A pivotal state Senate committee listened to less than two minutes of testimony Tuesday before scrapping a proposal for a statewide rent control program.
Senate Commerce and Consumer Protection Committee Chairwoman Rosalyn Baker deferred Senate Bill 52 indefinitely after considering objections to the measure from the Hawaii Association of Realtors, and from others.
The measure would have prohibited landlords from raising rents more than 10% a year. The measure would have also banned landlords from increasing the rent on the same tenant more than two times in a single year.
Under the bill introduced by Sen. Stanley Chang, landlords would be free to make more dramatic adjustments in the rents whenever one tenant moves out and another moves in.
Ken Hiraki, a former state lawmaker who now lobbies for the Hawaii Association of Realtors, argued in written testimony that “rent control does nothing to increase the supply of rental housing and, ultimately, increasing supply is the true long-term solution to Hawaii’s rental housing shortage.”
“Rent control discourages the construction of more rental units, making the problem even worse. Unless a rent control law permits a fair rate of return over time, housing providers may not be able to maintain their units,” Hiraki wrote.
David Chee, a lawyer who practices in the field of landlord-tenant law, said the provisions of the bill might encourage landlords to pressure tenants to move out so the landlords can pump up the rents.
Chee also pointed out rents in Hawaii are frozen during the pandemic emergency, “so, for the foreseeable future, this bill will not have any effect.”
Baker’s decision to shelve SB 52 means the measure is very unlikely to win approval this year.
However, Chang is the chairman of the Senate Housing Committee, and was able to use his position to advance another bill he introduced to eliminate the state income tax deduction for interest paid on mortgages for second homes.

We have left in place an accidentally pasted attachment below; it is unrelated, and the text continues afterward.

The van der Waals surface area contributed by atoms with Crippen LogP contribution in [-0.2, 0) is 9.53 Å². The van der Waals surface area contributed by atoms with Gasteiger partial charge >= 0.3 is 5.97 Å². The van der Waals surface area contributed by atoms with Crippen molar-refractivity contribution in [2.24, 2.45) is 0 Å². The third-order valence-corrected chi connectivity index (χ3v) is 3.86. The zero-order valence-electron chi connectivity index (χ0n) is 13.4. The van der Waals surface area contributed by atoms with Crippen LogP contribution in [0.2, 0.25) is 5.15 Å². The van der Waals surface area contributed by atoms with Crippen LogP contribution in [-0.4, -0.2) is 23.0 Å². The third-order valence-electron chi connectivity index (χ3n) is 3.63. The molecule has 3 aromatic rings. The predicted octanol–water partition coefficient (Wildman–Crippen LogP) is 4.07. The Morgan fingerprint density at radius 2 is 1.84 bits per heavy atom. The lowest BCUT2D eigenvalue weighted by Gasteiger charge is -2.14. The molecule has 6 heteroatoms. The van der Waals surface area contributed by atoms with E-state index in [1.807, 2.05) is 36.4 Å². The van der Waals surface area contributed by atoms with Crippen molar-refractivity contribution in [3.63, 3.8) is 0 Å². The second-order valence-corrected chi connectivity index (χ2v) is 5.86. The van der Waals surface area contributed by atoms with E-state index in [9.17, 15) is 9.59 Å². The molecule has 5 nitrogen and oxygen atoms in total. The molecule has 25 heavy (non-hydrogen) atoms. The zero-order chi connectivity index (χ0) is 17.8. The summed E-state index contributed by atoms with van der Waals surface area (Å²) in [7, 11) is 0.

Chang said in an interview he wants to use Senate Bill 202 in this time of economic crisis to remove a tax subsidy for second homeowners, thereby increasing state tax collections and discouraging people from holding on to vacant investment properties.
“We’re trying to remove the incentive that state taxpayers are giving to people who are acquiring homes not for their own occupancy,” Chang said.
Hiraki with the Hawaii Association of Realtors opposed that bill as well, saying in written testimony the mortgage interest deduction for second homes “is an important opportunity for individuals to use to invest for retirement or to support their families with Hawaii’s high cost of living and housing.”
“In today’s real estate environment, more homeowners are purchasing a second home for their elderly parents or their adult children who cannot otherwise afford to pay for a home,” Hiraki wrote.
The measure was unanimously approved by Chang’s Housing Committee, and now goes to the Senate Ways and Means Committee for further consideration.
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